Tag Archives: food

whacky foods and bad parenting…


Ah humble beginnings.  The boy at one time wanted us to write a blog together named “Whacky Food groups” so we could list recipes of foods he thought were good.  Every now and again, when he stumbled upon something he liked he would announce, “Mom, add this to our whacky food group so we know how to make it again.”  If I remember correctly, I initiated a blog and then promptly forgot my user name–never to be seen again. Who knows, someday I’ll google whacky food groups and find some not so good tasting recipes-except in the eyes of a young boy.

November 24, 2002: Our quest for the boy to eat real food has taken another step forward. Tonight he ate (begrudgingly) pizza. Shortly thereafter he also wanted a slice of peanut butter toast–to “wash out that pizza flavor”.  Well one small step… Yesterday I came home with a box of clementines and he asked, “Mom are those oranges?” I explained what they were and he repeated their name “Cle-men-tines. Can I taste them?  Umm, they are yummy!” He proceeded to steal a couple slices out of my hand. We are trying to get him to eat peaches and apple sauce with his meals again. The other day he told me that peaches were once again his favorite. Evidently he had forgotten for about a year.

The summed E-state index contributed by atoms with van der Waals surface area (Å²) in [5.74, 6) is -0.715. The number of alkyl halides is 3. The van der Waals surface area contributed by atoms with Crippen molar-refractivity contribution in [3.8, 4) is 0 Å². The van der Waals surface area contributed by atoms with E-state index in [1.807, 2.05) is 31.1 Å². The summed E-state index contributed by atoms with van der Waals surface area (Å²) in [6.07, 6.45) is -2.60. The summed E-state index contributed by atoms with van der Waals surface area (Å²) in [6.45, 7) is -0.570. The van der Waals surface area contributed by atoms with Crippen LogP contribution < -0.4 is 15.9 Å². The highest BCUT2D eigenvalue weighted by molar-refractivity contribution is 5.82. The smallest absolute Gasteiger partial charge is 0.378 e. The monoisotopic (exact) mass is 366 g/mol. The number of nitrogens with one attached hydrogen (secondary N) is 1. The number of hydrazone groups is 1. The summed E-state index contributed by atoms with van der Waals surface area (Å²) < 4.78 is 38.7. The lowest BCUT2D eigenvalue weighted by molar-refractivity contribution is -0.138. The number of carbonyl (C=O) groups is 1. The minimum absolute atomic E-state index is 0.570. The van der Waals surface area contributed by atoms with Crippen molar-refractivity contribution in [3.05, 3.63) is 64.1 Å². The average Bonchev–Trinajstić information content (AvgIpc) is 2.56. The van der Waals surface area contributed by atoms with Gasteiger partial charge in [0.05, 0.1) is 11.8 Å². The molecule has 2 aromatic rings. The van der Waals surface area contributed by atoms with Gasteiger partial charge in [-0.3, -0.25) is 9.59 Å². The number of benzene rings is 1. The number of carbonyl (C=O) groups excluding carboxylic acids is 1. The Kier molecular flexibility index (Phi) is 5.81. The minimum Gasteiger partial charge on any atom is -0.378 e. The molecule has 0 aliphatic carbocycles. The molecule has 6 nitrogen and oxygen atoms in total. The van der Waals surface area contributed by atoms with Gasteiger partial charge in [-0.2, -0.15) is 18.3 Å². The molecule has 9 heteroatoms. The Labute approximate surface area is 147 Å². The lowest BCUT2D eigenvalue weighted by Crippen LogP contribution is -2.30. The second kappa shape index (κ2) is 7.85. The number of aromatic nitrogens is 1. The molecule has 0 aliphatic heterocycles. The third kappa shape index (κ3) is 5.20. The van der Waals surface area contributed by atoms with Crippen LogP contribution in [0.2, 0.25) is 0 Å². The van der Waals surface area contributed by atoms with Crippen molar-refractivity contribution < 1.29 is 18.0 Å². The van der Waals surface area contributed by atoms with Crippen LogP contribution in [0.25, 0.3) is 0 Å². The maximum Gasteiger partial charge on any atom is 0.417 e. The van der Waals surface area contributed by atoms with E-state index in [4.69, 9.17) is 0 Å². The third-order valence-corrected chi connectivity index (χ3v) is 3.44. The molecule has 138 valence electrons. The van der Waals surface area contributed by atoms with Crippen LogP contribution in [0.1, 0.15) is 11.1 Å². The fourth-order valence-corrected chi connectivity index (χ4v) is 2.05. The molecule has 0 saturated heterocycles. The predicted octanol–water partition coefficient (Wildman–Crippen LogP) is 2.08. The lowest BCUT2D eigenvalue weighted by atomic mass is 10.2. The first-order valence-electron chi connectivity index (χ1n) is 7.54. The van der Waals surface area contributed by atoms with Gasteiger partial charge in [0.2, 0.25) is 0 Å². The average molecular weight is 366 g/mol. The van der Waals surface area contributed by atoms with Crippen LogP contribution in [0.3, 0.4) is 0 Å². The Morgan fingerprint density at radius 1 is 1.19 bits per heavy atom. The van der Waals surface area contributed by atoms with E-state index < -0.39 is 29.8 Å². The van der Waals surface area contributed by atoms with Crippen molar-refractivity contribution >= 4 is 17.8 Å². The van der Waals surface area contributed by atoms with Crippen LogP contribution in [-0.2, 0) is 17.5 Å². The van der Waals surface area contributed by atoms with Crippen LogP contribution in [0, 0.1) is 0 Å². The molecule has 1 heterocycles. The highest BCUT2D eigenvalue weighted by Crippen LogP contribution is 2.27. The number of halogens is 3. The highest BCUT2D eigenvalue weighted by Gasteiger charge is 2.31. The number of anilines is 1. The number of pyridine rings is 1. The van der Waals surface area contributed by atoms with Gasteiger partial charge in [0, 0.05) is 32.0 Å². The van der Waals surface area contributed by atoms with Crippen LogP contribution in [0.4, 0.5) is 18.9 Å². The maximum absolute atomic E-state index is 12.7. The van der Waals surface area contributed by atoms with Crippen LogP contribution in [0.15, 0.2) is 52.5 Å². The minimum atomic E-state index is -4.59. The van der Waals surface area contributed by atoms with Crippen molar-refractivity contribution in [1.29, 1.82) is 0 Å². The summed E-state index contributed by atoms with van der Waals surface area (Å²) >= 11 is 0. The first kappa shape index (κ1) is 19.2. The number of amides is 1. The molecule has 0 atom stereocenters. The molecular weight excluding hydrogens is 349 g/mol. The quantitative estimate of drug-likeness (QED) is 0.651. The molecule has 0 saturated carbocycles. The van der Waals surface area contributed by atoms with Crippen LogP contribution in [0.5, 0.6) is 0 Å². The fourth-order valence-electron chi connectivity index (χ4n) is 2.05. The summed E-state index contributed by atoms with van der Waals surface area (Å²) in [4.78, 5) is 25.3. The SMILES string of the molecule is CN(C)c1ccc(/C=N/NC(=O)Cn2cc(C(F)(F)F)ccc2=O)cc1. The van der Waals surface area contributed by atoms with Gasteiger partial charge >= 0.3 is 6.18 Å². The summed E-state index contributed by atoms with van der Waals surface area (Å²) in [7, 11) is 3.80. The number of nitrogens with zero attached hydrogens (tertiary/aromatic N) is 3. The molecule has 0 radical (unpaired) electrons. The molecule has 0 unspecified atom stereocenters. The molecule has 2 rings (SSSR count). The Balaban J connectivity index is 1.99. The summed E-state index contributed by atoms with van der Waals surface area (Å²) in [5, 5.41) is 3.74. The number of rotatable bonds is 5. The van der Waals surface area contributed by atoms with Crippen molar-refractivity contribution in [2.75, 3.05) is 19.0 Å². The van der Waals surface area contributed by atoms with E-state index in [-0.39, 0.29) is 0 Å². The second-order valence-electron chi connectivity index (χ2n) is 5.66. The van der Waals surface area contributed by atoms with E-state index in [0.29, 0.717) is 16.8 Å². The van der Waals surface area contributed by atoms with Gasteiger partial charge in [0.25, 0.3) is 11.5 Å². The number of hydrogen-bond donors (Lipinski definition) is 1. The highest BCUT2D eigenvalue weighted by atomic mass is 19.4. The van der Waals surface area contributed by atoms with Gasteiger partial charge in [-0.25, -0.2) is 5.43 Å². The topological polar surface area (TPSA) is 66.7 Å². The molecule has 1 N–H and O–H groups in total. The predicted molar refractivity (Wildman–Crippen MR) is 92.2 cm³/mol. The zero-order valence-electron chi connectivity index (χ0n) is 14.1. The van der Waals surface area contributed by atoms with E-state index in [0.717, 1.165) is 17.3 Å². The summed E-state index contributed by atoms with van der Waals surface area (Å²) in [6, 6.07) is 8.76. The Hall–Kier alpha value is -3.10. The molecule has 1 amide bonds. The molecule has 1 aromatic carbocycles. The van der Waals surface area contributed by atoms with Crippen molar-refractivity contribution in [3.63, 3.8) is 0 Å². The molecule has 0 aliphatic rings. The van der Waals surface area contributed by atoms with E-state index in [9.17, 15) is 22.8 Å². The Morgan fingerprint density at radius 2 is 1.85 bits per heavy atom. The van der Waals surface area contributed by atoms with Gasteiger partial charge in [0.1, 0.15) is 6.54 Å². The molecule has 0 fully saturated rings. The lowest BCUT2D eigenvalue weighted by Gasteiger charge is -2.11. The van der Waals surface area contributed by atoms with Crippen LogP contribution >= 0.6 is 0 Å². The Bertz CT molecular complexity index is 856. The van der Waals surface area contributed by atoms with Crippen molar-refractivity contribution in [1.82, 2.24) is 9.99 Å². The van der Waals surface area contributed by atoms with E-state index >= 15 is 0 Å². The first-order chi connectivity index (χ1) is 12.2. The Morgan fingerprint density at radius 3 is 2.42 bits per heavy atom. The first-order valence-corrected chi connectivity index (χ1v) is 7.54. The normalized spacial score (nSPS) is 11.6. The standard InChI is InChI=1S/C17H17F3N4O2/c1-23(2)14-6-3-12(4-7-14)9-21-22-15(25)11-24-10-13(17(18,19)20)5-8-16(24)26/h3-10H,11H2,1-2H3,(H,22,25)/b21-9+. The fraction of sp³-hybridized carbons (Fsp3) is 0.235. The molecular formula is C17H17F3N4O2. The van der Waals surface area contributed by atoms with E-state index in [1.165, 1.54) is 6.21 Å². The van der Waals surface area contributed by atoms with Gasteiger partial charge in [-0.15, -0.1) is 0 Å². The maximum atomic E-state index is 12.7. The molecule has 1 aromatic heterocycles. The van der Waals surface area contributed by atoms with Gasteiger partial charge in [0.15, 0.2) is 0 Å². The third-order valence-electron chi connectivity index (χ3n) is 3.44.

Funny how times change.  Where the boy needed to cleanse his pallet with peanut butter, today he’s more likely to eat a full pizza on his own and then follow with a peanut butter toast chaser–just because he can. I’m often surprised when he finishes dinner and a half an hour later complains that he’s starving. “You’re not starving, you just ate” I tell him.  “Mom that was like a half an hour ago…” as if thirty minutes is enough time to”starve-to-death”. “How about you eat an apple, an orange, a clementine, a banana?” I offer.  On average he’ll settle for the apple–which is accompanied by of 2-3 large glasses of milk. Talk about a whacky food grouping…

For the first two years of the boy’s existence away from baby food and bottles, the only thing that kid would eat were Tyson chicken nuggets. On occasion he would try hot dogs (winner), bologna and cheese sandwiches (not a winner) or spaghetti (a winner at first, then spent the night throwing up-he wouldn’t even try to eat it again for two years). I made the mistake of telling a friend, in front of the boy (doh!) that he didn’t like his food touching one another.  Talk about a dumb move. From then on soup of any kind was off the menu.